This won’t be the end of our problem with Jean because I also had to take a few minutes to make sure he understood that we would no longer accept the role he was playing on his daughters’ behalf. If they are to have Fonkoze loans, then they must come to Fonkoze meetings. They can’t send their father. They have to attend themselves.
He answered that they couldn’t. They could not miss school in Pétion-Ville just to come to their center. I suggested that they take their next loans from the branch in Port au Prince. It has credit centers in Pétion-Ville. He answered that that wouldn’t work either because they come home for vacations.
The reality probably is that his daughters have no businesses. The reality probably is Jean has a business that is built on taken Fonkoze loans, two at a time, in his daughters’ names.
Such deceptions are tempting because Fonkoze won’t make loans to men. It would be easy to pull it off in Marigo because loan officers have not routinely visited our members’ businesses here.
This is an important point. A couple of different factors are supposed to go into analyzing a member’s loan request. You consider their repayment record, their attendance at center meetings, and the size and nature of their business. This third factor is crucial. A woman who can comfortably repay an 8000-gourd loan may not have enough of a business to pay back a loan twice as large. By letting her increase her loan size without analyzing her business with her, you are almost ensuring her delinquency. Either she will buy more merchandise than she can sell and have money frozen as inventory, or she will spend the part of the loan that she can’t use in her business on consumption. In either case, repayment is going to be very hard.
I’ve already written of the branch’s lack of attention to attendance. But the lack of attention to our members’ businesses has been just as damaging. Loan sizes spiraled upward until a large numbers of them were bigger than what borrowers could repay.
Another consequence of this inattentiveness is that we have no way to know whether Jean’s daughters really have businesses. We’ve never seen them. My guess is that they don’t. The credit center’s women were too quick to suggest that he ask his wife to take out the loans for them instead. As though it didn’t really matter whose name would be on the contract. He was too quick to insist that they can take their loans in Pétion-Ville. Of course, I could be wrong.
Paul’s story is, in some ways, harder to deal with. It’s much sadder. His wife gave birth to a son in January. It didn’t go well, but now mother and son are doing well. She’s not ready to leave the boy at home, and doesn’t want to bring him to the meetings. So Paul has been coming to the center in her place. He’s been making repayments on her loan as well. They work together. Though the business and the credit that feeds it are nominally and normally her responsibility, he’s been running it while she cares for their son.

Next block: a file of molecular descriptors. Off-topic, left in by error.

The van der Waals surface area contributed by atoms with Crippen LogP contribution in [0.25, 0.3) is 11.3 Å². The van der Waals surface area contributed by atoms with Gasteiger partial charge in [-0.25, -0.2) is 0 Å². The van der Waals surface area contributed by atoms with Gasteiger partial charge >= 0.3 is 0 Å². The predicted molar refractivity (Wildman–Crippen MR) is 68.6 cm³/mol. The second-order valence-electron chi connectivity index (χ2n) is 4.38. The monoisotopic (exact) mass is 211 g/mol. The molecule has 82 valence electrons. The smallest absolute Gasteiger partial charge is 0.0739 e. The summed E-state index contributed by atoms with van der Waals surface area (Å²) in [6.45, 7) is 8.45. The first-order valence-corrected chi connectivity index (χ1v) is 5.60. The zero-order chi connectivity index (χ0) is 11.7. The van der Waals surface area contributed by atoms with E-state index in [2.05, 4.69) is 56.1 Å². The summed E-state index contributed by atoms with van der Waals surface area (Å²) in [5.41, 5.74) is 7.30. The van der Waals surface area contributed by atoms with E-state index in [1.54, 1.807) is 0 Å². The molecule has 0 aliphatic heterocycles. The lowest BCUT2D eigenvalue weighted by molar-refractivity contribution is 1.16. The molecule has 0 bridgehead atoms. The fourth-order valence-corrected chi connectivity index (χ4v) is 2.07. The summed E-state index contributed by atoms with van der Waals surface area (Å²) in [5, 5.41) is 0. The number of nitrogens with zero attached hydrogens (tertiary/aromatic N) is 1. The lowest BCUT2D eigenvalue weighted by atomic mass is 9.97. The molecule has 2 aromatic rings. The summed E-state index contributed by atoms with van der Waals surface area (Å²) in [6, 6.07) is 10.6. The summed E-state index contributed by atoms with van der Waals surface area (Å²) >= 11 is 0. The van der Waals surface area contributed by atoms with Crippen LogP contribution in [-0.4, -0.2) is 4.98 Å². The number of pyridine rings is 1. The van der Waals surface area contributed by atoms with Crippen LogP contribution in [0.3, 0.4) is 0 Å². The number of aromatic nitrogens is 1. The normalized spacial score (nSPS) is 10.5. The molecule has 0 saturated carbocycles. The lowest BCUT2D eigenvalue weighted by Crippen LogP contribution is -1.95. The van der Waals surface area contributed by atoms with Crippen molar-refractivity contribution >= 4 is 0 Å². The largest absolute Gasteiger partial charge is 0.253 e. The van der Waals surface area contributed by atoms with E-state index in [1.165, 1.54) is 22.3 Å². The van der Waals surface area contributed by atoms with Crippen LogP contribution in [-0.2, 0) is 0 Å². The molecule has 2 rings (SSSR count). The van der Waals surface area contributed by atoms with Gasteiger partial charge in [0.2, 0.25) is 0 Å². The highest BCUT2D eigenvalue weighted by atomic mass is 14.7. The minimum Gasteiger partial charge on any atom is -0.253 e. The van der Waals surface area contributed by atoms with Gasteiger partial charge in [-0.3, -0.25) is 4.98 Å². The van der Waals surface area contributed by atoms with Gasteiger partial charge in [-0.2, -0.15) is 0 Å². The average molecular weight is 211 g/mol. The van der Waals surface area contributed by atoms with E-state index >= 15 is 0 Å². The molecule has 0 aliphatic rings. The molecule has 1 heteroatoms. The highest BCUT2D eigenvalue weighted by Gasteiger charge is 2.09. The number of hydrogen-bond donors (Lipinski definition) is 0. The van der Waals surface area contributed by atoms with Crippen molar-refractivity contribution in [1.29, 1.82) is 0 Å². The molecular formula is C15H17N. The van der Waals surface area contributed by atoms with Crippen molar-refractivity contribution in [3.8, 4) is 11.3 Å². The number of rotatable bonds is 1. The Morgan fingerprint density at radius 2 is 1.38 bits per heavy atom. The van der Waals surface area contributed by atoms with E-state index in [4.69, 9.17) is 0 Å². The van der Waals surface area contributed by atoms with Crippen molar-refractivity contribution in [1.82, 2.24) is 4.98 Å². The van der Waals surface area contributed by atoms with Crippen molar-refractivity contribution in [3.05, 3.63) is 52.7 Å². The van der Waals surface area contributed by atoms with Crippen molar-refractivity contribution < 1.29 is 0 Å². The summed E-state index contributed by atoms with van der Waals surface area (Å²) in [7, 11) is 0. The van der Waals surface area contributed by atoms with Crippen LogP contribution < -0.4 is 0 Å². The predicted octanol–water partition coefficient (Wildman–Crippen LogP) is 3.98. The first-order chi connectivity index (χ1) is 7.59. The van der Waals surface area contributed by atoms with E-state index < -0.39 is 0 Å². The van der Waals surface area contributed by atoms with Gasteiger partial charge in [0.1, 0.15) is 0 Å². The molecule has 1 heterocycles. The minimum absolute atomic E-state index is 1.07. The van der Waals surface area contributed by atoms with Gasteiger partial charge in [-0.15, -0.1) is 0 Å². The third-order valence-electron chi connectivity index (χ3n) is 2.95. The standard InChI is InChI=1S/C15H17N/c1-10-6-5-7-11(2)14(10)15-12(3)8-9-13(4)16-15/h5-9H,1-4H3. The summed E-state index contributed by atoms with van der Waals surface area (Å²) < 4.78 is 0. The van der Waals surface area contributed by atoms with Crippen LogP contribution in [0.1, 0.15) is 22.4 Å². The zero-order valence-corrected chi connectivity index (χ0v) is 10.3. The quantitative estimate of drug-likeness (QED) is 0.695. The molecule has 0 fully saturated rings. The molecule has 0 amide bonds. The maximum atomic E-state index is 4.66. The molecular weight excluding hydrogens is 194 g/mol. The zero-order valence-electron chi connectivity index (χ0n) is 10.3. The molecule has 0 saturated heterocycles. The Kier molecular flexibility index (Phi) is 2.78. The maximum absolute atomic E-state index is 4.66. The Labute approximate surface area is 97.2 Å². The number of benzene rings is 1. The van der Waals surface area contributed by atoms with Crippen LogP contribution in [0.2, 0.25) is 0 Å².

In January, things got much harder. She was about eight months pregnant when she got her most recent loan. Under the circumstances, she probably shouldn’t have been given a loan at all. Paul had to take the money for her and go to Port au Prince. He did their buying. When he was ready to bring their merchandise back to Marigo, robbers took every bit of it.
He and his wife made the first three repayments on their loan anyway. They squeezed them out of what was left of their business. But that business doesn’t exist right now because they’ve run out of merchandise and have nothing to buy new merchandise with. In former times, Paul would have sold a couple of goats or a cow to straighten things out. He’s had to put money into his wife’s business to help her out before. That’s part of working with her. This time, he can’t. The hurricanes last year eliminated their livestock and, for that matter, their crops. They were forced to depend on their business entirely. Now he doesn’t know what he will do. He was in tears as he and I talked after the meeting.
Righting the ship here in Marigo will require more than just managing things more carefully or more energetically than they were managed in the past. It would be a mistake to believe that I can just come in and fix things by helping the staff do things more correctly. Many of the problems here in Marigo, like the problem Paul and his wife are facing, are real.